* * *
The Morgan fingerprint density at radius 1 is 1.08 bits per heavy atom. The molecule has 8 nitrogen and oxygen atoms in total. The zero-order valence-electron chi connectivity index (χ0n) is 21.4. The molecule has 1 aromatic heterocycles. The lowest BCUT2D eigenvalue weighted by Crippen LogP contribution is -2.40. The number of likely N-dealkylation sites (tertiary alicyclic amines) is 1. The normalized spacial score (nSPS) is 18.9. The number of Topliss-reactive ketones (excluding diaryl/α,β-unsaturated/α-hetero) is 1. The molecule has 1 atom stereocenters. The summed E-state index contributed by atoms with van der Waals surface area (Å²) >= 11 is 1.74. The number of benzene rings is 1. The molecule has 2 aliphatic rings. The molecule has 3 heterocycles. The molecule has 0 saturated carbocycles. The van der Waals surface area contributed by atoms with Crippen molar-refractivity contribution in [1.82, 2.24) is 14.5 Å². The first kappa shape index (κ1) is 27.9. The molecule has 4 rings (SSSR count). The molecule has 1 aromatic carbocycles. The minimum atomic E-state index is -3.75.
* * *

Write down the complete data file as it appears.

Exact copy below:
The Morgan fingerprint density at radius 1 is 1.08 bits per heavy atom. The molecule has 8 nitrogen and oxygen atoms in total. The zero-order valence-electron chi connectivity index (χ0n) is 21.4. The molecule has 1 aromatic heterocycles. The lowest BCUT2D eigenvalue weighted by Crippen LogP contribution is -2.40. The number of likely N-dealkylation sites (tertiary alicyclic amines) is 1. The normalized spacial score (nSPS) is 18.9. The number of Topliss-reactive ketones (excluding diaryl/α,β-unsaturated/α-hetero) is 1. The molecule has 1 atom stereocenters. The summed E-state index contributed by atoms with van der Waals surface area (Å²) >= 11 is 1.74. The number of benzene rings is 1. The molecule has 2 aliphatic rings. The molecule has 3 heterocycles. The molecule has 0 saturated carbocycles. The van der Waals surface area contributed by atoms with Crippen molar-refractivity contribution in [1.82, 2.24) is 14.5 Å². The first kappa shape index (κ1) is 27.9. The molecule has 4 rings (SSSR count). The molecule has 1 aromatic carbocycles. The minimum atomic E-state index is -3.75.